Here, no serious argument is made that defendant's pistol was obtained as a result of any of these recognized exceptions to the requirement that searches and seizures may be undertaken only after a search warrant has been obtained. Since the car had already been seized, procuring a warrant (had probable cause existed) would surely have been practical. Manifestly, no consent was given to the search, and it is likewise clear that this search was not incidental to a lawful arrest. (See United States v. Ventresca, supra, p. 107, n.2 .) Even if defendant had been in his car when the traffic infraction occurred, no search of the car incidental to an arrest could properly have been made. Recently, in People v. Marsh (20 N.Y.2d 98, 100-101 ), the Court of Appeals specifically forbade searches made in connection with traffic violations even though the search in question was actually pursuant to an arrest: "There is no question, and the entire court agrees, that a police officer is not authorized to conduct a search every time he stops a motorist for speeding or some other ordinary traffic infraction * * *
"Although, as a general rule, when an individual is lawfully arrested, the police officer may conduct a contemporaneous search of his person 'for weapons or for the fruits of or implements used to commit the crime' (Preston v. United States, 376 U.S. 364, 367), we do not believe that the Legislature intended the rule to cover arrests for traffic violations." (Emphasis supplied.)
(See People v. James, 46 Misc. 2d 138 [Sup. Ct., 1965]; People v. Jordan, 37 Misc. 2d 33 [Orleans County Ct., 1962].)
The District Attorney takes the only position available to him on the present facts and claims that the pervasive examination of the contents of defendant's automobile was not a "search" but, rather, an "inventory." It is argued that the police are empowered by departmental regulation to check the contents of a vehicle towed away for a traffic infraction in order to make a record of valuables contained therein, with a view to their proper preservation (Temporary Operating Procedure 20, N. Y. City Police Dept., Jan. 18, 1967).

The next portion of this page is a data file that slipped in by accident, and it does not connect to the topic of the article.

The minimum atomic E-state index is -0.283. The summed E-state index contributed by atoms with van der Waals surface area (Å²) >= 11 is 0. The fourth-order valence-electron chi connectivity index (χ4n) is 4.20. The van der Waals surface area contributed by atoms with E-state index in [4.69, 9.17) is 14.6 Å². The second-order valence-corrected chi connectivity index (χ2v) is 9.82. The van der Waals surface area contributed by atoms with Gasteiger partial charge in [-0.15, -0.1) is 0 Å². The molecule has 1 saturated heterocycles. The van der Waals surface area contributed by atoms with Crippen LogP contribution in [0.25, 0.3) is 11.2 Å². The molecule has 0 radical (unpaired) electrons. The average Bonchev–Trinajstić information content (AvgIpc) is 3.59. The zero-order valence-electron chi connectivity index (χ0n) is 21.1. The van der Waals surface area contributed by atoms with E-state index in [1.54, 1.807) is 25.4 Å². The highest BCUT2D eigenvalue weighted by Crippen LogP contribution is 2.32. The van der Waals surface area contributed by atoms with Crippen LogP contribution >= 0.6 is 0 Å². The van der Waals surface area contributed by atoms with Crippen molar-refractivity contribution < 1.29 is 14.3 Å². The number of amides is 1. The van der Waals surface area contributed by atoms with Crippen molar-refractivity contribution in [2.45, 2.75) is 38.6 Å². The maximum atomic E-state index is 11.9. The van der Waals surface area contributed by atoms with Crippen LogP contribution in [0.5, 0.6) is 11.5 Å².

The issue posed for this court is whether the police may lawfully carry out a warrantless intrusion into an automobile and into a closed briefcase contained therein -- by reason of the impounding of such an automobile for a minor parking infraction. In the court's considered view, such a practice constitutes a grievous breach of those protections guaranteed by the Fourth Amendment.
Judicial approval, if given to such a search, would justify a comprehensive intrusion into every area of an individual's car including packages, briefcases, suitcases and perhaps trunks found in an impounded car. Such a concept of law would create a new and vast exception to the explicit ...